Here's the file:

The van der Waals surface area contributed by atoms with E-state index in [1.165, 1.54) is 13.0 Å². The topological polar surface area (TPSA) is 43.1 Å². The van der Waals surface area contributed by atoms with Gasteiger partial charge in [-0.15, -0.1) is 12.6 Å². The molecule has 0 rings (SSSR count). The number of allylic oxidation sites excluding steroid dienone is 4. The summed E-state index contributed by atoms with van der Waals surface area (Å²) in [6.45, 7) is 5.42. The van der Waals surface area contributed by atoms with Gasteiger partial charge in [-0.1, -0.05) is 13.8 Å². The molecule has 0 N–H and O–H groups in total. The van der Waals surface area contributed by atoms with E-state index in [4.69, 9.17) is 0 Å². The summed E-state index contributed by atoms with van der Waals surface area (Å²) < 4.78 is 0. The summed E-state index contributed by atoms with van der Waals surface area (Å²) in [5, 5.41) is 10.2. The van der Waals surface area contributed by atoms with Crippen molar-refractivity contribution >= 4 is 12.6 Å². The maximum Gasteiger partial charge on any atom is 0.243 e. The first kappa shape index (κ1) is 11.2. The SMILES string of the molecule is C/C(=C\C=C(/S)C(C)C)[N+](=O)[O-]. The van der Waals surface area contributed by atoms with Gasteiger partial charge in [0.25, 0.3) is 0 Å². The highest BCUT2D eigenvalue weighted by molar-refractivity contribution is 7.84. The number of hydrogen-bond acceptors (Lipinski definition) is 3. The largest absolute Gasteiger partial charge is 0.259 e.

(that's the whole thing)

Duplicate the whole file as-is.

The van der Waals surface area contributed by atoms with E-state index in [1.165, 1.54) is 13.0 Å². The topological polar surface area (TPSA) is 43.1 Å². The van der Waals surface area contributed by atoms with Gasteiger partial charge in [-0.15, -0.1) is 12.6 Å². The molecule has 0 rings (SSSR count). The number of allylic oxidation sites excluding steroid dienone is 4. The summed E-state index contributed by atoms with van der Waals surface area (Å²) in [6.45, 7) is 5.42. The van der Waals surface area contributed by atoms with Gasteiger partial charge in [-0.1, -0.05) is 13.8 Å². The molecule has 0 N–H and O–H groups in total. The van der Waals surface area contributed by atoms with E-state index in [4.69, 9.17) is 0 Å². The summed E-state index contributed by atoms with van der Waals surface area (Å²) < 4.78 is 0. The summed E-state index contributed by atoms with van der Waals surface area (Å²) in [5, 5.41) is 10.2. The van der Waals surface area contributed by atoms with Crippen molar-refractivity contribution >= 4 is 12.6 Å². The maximum Gasteiger partial charge on any atom is 0.243 e. The first kappa shape index (κ1) is 11.2. The SMILES string of the molecule is C/C(=C\C=C(/S)C(C)C)[N+](=O)[O-]. The van der Waals surface area contributed by atoms with Gasteiger partial charge in [0.25, 0.3) is 0 Å². The highest BCUT2D eigenvalue weighted by molar-refractivity contribution is 7.84. The number of hydrogen-bond acceptors (Lipinski definition) is 3. The largest absolute Gasteiger partial charge is 0.259 e.